After about half an hour the snowstorm returns. My boyfriend is now surfing in a blizzard and I am not going to miss that. The photos look amazing. This surf session just turned into my most memorable one yet. And I am not even in the water.

While reading this you might be thinking, is she crazy, or is he crazy. Well yes we probably are, but to me this is what traveling is all about. Getting into the unknown, literally jumping into the unknown and having the craziest adventure that you will never forget.

After an hour of battling waves and snow he is back on the beach. Cold and happy. " I just surfed in a blizzard! I cant wait to tell my friends about this". We walk up to the car, he gets out of his wet-suit and into some dry clothes. I see him smiling as we drive away from Unstad. We both now what a crazy and surreal experience we just had. He is speechless, I am speechless, which never happens. I thought waking up to a blizzard our experience of Lofoten wold be less then I expected. Turned out it was even better than I ever could have hoped for.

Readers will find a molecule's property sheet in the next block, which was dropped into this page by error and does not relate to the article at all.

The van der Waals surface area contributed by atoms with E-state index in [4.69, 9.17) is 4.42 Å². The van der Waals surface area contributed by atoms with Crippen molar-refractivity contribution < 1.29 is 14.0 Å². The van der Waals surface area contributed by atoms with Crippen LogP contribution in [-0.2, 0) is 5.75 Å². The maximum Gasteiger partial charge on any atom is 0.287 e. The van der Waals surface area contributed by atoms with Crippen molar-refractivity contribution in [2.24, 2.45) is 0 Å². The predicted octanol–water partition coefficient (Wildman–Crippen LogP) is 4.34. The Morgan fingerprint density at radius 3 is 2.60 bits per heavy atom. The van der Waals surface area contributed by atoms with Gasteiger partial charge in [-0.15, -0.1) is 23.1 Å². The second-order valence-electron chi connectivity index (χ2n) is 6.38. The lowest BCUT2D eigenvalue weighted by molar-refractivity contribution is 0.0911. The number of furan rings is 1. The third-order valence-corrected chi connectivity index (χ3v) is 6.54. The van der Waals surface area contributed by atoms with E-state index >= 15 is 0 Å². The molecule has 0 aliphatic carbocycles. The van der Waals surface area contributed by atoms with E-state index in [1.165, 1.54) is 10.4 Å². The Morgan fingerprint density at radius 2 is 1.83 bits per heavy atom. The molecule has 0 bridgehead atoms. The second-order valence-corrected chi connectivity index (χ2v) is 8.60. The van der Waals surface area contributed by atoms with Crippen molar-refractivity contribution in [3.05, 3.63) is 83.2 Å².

Snow covered landscape, majestic mountains and ice cold water. Surfing during the winter in Norway is not for the fainthearted. But if this sounds like something you would like to experience keep reading:

 

How to get to there

By car

 The easiest way from Bodø is taking the ferry to Moskenes. Takes 3.5 hr. Drive from Moskenes on E10 towards Leknes. From Leknes continue approx. 15-20 min on E10. Turn left at the sign to Unstad before the LOFTR Viking museum. Keep going straight until you are there – 9 km.
ESTIMATED TIME: Trondheim – Unstad: 13 hr. Bodø – Unstad: 4,5 hr.


Follow the E10 from Lødingen, drive through Svolvær until you reach the LOFTR Viking museum, slow down and take a right at the sign to Unstad. 9 km and you are there!
ESTIMATED TIME: Tromsø – Unstad: 8 hr. Evenes – Unstad: 4 hr.

By plane

The nearest airport to Unstad is Leknes (LKN)
From Oslo (OSL) – Bodø (BOO), operated either by SAS or NORWEGIAN
From Bodø (BOO) – Leknes (LKN), operated by WIDERØE

An alternative airport is Evenes (EVE) but then you need a car from Evenes – Unstad (4 hr)

By boat

From Bodø, you can take a beautiful journey with the coastal steamer “Hurtigruten”.
This historical boat trip takes 4 hours from Bodø to Stamsund.
Departure Bodø at 15.00. Arrival Stamsund at 19.00.
From Stamsund to Unstad it is an approx. 35 min drive.

 

Where to stay

Unstad Arctic Surf has a lot of cabins you can rent at various prices. They also have a camping area where you can bring your tent, caravan or mobile home.

surf rental

Unstad Arctic Surf also rents out boards and wetsuits for both winter and summer. They also have packages for beginners and more advanced surfers with accommodation and equipment rental.

 

For more information check out there website:

http://www.unstadarcticsurf.com/